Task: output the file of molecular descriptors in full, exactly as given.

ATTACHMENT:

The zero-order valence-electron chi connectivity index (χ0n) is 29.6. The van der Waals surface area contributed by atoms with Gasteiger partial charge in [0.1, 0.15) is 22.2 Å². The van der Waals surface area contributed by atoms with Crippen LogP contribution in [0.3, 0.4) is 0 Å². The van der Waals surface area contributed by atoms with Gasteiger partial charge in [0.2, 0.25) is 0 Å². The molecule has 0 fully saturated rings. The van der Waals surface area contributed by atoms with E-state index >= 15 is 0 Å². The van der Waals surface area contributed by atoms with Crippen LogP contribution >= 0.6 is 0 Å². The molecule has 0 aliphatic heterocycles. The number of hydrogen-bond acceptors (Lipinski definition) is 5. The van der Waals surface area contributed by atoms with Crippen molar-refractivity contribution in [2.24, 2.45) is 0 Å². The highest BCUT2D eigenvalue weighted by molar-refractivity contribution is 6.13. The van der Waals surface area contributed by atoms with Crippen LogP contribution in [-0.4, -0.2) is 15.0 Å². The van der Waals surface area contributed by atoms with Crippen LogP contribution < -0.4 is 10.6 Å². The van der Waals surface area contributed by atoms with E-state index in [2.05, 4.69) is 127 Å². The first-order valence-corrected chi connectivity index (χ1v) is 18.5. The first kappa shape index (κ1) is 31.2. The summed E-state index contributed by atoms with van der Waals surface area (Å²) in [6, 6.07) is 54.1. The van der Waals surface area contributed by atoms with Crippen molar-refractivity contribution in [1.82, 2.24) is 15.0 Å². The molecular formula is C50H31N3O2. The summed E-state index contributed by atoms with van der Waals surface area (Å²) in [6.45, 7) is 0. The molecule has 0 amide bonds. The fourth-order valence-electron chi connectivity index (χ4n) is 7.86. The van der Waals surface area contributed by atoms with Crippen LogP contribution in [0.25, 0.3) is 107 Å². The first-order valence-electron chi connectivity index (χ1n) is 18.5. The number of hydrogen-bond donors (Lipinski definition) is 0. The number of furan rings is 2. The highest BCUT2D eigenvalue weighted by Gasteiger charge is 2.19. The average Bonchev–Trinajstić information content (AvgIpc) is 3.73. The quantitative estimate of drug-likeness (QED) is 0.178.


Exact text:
The zero-order valence-electron chi connectivity index (χ0n) is 29.6. The van der Waals surface area contributed by atoms with Gasteiger partial charge in [0.1, 0.15) is 22.2 Å². The van der Waals surface area contributed by atoms with Crippen LogP contribution in [0.3, 0.4) is 0 Å². The van der Waals surface area contributed by atoms with Gasteiger partial charge in [0.2, 0.25) is 0 Å². The molecule has 0 fully saturated rings. The van der Waals surface area contributed by atoms with E-state index >= 15 is 0 Å². The van der Waals surface area contributed by atoms with Crippen LogP contribution >= 0.6 is 0 Å². The molecule has 0 aliphatic heterocycles. The number of hydrogen-bond acceptors (Lipinski definition) is 5. The van der Waals surface area contributed by atoms with Crippen molar-refractivity contribution in [2.24, 2.45) is 0 Å². The highest BCUT2D eigenvalue weighted by molar-refractivity contribution is 6.13. The van der Waals surface area contributed by atoms with Crippen LogP contribution in [-0.4, -0.2) is 15.0 Å². The van der Waals surface area contributed by atoms with Crippen LogP contribution < -0.4 is 10.6 Å². The van der Waals surface area contributed by atoms with E-state index in [2.05, 4.69) is 127 Å². The first-order valence-corrected chi connectivity index (χ1v) is 18.5. The first kappa shape index (κ1) is 31.2. The summed E-state index contributed by atoms with van der Waals surface area (Å²) in [6, 6.07) is 54.1. The van der Waals surface area contributed by atoms with Crippen molar-refractivity contribution in [1.82, 2.24) is 15.0 Å². The molecular formula is C50H31N3O2. The summed E-state index contributed by atoms with van der Waals surface area (Å²) in [6.45, 7) is 0. The molecule has 0 amide bonds. The fourth-order valence-electron chi connectivity index (χ4n) is 7.86. The van der Waals surface area contributed by atoms with Crippen LogP contribution in [0.25, 0.3) is 107 Å². The first-order valence-electron chi connectivity index (χ1n) is 18.5. The number of hydrogen-bond donors (Lipinski definition) is 0. The number of furan rings is 2. The highest BCUT2D eigenvalue weighted by Gasteiger charge is 2.19. The average Bonchev–Trinajstić information content (AvgIpc) is 3.73. The quantitative estimate of drug-likeness (QED) is 0.178.